The latest report from the Bureau of Economic Analysis (BEA) shows that many states’ economies improved in the third quarter of 2016. Real gross domestic product (GDP), a measure of inflation-adjusted economic output, increased in 48 states and the District of Columbia. This contributed to a faster U.S. annualized economic growth rate of 3.5 percent that quarter but then slowed to a 1.9 percent pace in the fourth quarter, which aligns with this national economic expansion’s growth rate that’s the slowest since WWII.

Faster GDP growth rates indicate increased economic activity that typically includes more job opportunities, higher pay, and other benefits. Although the U.S. reported unemployment rate averaged 4.9 percent in 2016, which some economists consider to be at or near full employment, the more accurate underutilization rate (U6) that includes the unemployed, underemployed, and discouraged workers of 9.6 percent suggests slack in the labor market.

The figure below shows that Texas’ real GDP increased by 4.3 percent in the third quarter, which ranks 12th highest nationally. This translates into an increase in economic output by $28 billion to $1.65 trillion, or 9 percent of the U.S. economy. Economic growth contributed to an average unemployment rate in 2016 of 4.5 percent with a U6 rate of 8.6 percent in the Lone Star State.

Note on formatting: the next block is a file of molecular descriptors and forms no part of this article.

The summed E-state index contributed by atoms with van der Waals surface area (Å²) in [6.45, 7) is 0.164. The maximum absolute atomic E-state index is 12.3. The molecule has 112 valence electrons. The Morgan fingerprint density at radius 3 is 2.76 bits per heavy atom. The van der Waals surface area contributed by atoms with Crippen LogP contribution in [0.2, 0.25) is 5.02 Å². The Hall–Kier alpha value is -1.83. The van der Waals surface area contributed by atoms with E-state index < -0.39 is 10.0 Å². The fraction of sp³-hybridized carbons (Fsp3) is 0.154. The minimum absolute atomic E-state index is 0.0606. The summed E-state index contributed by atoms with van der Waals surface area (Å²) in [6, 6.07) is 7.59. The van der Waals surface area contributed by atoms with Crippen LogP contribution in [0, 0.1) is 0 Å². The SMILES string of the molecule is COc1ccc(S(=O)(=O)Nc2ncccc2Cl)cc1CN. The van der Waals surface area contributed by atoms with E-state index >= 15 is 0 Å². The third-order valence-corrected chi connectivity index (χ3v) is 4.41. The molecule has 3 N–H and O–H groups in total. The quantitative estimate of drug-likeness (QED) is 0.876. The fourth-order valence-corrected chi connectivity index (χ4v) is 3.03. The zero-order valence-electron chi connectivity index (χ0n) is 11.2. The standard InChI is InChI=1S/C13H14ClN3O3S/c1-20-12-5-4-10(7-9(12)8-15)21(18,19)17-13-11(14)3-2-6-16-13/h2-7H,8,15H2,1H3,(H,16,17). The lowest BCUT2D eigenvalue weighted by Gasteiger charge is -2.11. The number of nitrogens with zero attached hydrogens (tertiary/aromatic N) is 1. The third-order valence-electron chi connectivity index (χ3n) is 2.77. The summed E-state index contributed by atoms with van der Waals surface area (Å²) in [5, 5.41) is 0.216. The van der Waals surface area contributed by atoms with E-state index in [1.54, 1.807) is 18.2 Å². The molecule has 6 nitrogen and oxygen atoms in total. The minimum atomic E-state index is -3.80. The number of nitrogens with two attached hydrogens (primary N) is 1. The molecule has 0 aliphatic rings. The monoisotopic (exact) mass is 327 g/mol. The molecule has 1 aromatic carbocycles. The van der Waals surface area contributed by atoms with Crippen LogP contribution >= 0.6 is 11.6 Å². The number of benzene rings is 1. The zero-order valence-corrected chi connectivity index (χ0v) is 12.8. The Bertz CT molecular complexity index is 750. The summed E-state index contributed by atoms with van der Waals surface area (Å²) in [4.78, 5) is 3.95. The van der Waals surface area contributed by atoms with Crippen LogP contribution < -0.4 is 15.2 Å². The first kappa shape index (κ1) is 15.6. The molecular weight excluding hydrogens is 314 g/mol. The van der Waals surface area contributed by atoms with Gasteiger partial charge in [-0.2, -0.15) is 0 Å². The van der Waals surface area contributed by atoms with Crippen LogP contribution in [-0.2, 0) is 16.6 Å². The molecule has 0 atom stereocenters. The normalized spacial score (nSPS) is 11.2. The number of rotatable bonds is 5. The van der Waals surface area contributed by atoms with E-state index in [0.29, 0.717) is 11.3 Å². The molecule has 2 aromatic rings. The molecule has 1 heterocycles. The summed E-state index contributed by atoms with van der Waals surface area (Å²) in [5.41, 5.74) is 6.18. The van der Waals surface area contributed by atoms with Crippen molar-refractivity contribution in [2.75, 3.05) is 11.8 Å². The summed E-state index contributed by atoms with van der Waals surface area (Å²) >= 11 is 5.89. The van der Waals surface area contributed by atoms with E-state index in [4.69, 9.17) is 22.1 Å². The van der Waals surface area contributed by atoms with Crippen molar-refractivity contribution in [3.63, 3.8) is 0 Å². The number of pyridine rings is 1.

Sectors of the Texas economy that contributed to the 4.3 percent growth rate were dominated by the wholesale trade (0.78 percentage points), finance and insurance (0.56 percentage points), and real estate and rental and leasing (0.46 percentage points). The only industry that was a drag on economic growth was the mining industry (-0.11 percentage points) from continued contraction in the oil and gas sector. However, that sector looks to get some reprieve as oil prices have increased since the third quarter.

Texas is the second largest state economy only behind California ($2.59 trillion), which expanded at a slower 3.3 percent rate in the third quarter. Regarding sectoral growth differences between these two states, Texas’ faster overall growth rate was driven primarily by sectoral positive growth differences in nondurable-goods manufacturing, wholesale trade, real estate and leasing, and agriculture.

On a larger scale, if Texas and California were separate economies, they would rank 11th and 6th, respectively, worldwide. By a private estimate of the cost of living, the Golden State has a 49 percent higher cost of living than Texas. This means greater purchasing power for many Texans compared with Californians.

Despite the declines in oil and gas-dominated areas statewide for the past two years, including the third quarter of 2016, Texas’ diverse economy and relatively limited government has supported economic expansion in most quarters during that period. While things look to improve with potentially higher oil prices and pro-growth federal policies, there’s much that the Texas Legislature can do to unleash economic growth by limiting spending and cutting taxes, especially eliminating the business margins tax.